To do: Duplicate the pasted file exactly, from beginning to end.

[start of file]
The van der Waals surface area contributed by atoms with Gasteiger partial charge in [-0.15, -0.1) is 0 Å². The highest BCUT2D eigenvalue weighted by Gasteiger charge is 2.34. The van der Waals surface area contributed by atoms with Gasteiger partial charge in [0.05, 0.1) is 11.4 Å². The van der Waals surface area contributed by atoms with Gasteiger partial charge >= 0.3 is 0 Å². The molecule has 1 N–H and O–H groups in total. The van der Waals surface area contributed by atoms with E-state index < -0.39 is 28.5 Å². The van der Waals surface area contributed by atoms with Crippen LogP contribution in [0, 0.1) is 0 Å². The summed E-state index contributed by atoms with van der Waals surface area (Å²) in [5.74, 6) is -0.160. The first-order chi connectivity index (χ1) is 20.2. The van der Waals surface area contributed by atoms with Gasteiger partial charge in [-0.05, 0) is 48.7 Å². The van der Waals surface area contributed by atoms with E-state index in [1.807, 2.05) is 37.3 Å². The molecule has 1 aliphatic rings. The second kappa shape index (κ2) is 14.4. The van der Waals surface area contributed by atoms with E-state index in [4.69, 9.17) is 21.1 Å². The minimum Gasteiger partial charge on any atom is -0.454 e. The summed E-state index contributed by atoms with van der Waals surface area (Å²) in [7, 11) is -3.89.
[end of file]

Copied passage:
The van der Waals surface area contributed by atoms with Gasteiger partial charge in [-0.15, -0.1) is 0 Å². The highest BCUT2D eigenvalue weighted by Gasteiger charge is 2.34. The van der Waals surface area contributed by atoms with Gasteiger partial charge in [0.05, 0.1) is 11.4 Å². The van der Waals surface area contributed by atoms with Gasteiger partial charge >= 0.3 is 0 Å². The molecule has 1 N–H and O–H groups in total. The van der Waals surface area contributed by atoms with E-state index < -0.39 is 28.5 Å². The van der Waals surface area contributed by atoms with Crippen LogP contribution in [0, 0.1) is 0 Å². The summed E-state index contributed by atoms with van der Waals surface area (Å²) in [5.74, 6) is -0.160. The first-order chi connectivity index (χ1) is 20.2. The van der Waals surface area contributed by atoms with Gasteiger partial charge in [-0.05, 0) is 48.7 Å². The van der Waals surface area contributed by atoms with E-state index in [1.807, 2.05) is 37.3 Å². The molecule has 1 aliphatic rings. The second kappa shape index (κ2) is 14.4. The van der Waals surface area contributed by atoms with E-state index in [4.69, 9.17) is 21.1 Å². The minimum Gasteiger partial charge on any atom is -0.454 e. The summed E-state index contributed by atoms with van der Waals surface area (Å²) in [7, 11) is -3.89.